After his son died of a heart condition at age 5, James G. Robinson planned a month-long road trip across America to help his family begin to heal. What they discovered was that despite all the amazing monuments and curiosities America has to offer, the best times were spent in the car as a family, enraptured by Harry Potter audio books, quintessential sing-along road trip songs, and a playlist curated for each state.
The Louvre Abu Dhabi is a beautiful new building with a rented artwork and a borrowed name — the museum needs time to develop a collection of its own. But what will be the character of this new collection, the first of its kind in the Middle East? In his review, art critic Holland Cotter reflects on what the museum does, and what it should do.
With a population of 127 million, Japan has the most rapidly aging society on the planet. Elderly individuals often live in extreme isolation, albeit only a few feet from neighbors on all sides, “trapped in a demographic crucible of increasing age and declining births.” Their fate? A “lonely death” where their body may remain undiscovered in their small government apartment for days (or even years) because family is distant both physically and emotionally, and friends have all long since passed away.
New York Times critic-at-large Wesley Morris writes about his ardor for Annabella Sciorra’s art.
A multi-media investigative report on the vast discrepancy between the actual number of Iraqi civilians killed by American-led coalition airstrikes against ISIS, and the number the coalition itself reports. In addition to uncovering likely truer math — for instance, while the coalition says 1 in 157 air strikes have killed civilians, reporters Azmat Khan and Anand Gopal claim the ratio is more like 1 in 5, a rate 31 percent higher — the report puts human faces on the air strikes’ victims and survivors. Threaded through the reporting is the story of Basim Razzo — who survived a September, 2015 strike on his home and his brother’s adjacent home that killed his wife, daughter, brother and nephew — and his endeavors to get the coalition to stop denying it had struck his home after mistaking it for ISIS headquarters. Included alongside the article are photographs and videos telling the stories of other strikes, their victims, and survivors.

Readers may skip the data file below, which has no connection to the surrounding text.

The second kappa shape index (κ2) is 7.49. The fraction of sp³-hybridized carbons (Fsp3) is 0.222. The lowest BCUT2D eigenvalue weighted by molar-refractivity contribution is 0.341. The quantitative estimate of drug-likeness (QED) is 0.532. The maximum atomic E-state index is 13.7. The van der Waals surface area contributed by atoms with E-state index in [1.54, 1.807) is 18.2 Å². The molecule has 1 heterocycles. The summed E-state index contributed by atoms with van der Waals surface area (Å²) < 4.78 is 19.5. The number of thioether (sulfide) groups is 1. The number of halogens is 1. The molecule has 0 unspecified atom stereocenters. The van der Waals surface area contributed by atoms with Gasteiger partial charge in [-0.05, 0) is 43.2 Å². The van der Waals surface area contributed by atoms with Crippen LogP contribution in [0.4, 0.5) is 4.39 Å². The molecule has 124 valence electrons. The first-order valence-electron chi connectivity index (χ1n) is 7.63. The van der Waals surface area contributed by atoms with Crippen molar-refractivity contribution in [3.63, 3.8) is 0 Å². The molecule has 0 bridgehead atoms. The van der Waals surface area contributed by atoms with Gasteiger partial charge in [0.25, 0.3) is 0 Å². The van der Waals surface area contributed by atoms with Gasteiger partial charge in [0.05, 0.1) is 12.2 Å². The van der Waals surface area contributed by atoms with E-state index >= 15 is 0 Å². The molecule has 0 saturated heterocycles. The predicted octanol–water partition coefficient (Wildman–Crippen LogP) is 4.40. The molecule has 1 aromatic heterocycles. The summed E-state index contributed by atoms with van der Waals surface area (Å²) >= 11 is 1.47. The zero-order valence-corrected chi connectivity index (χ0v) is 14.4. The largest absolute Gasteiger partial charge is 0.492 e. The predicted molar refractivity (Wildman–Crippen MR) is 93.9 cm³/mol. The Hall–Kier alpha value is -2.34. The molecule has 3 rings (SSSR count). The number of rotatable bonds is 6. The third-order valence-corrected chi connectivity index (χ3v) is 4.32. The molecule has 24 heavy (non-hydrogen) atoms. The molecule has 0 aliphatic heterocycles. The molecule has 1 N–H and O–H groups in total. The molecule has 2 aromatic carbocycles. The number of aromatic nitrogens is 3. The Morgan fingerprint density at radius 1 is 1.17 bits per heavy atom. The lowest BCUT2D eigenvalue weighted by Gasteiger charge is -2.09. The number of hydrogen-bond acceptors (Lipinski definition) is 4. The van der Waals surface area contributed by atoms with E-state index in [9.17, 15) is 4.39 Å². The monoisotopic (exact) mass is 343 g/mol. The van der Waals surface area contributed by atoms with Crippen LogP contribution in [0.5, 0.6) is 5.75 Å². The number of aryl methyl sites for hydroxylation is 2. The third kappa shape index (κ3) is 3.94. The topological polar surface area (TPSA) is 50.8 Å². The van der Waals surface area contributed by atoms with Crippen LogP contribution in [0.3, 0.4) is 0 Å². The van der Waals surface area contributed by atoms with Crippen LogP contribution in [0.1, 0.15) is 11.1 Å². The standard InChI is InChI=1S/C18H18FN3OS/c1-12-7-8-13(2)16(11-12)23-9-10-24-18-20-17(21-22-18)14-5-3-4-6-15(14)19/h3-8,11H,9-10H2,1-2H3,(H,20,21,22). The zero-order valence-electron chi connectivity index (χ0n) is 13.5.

Legendary long-distance swimmer Diana Nyad tells and owns her story of survival. By tracing the lifelong impact of enduring sexual assault at age 14, Nyad — now nearing 70 as an undeniable champion in every decade of her life — builds a powerful case for speaking out.
The New York Times interviewed 18 teen girls — all of whom were kidnapped by Boko Haram in Nigeria to become suicide bombers for their cause. Unwilling to hurt and kill innocents, these girls — some as young as 13 years old — bravely defied the militants and sought help from citizens and soldiers alike to remove the bombs strapped to their bodies before anyone could be harmed.
To pressure President Johnson to end the Vietnam War, nearly 100,000 people marched in Washington DC in October, 1967. The Times asked over 20 eyewitnesses to tell the story.
Farah Stockman profiles manufacturing employee Shannon Mulcahy during her last year at Rexnord, a bearing plant in Indianapolis, Indiana that moved to Mexico for cheaper labor. As Mulcahy trains the Mexican men who will eventually take her job, Stockman posits that American workers are not only losing their livelihoods but also their identities — the pride and self-esteem accrued from the specialized manufacturing knowledge accumulated over decades at work.
Race and the cutthroat music business played significant roles in Whitney Houston’s personal and career struggles, but Houston’s inability to openly embrace her sexual orientation seems to have played a role, too. This is especially tragic considering that Clive Davis, the man who signed Houston at age 19 and helped build her career, ultimately came out himself and would not publicly address the issue.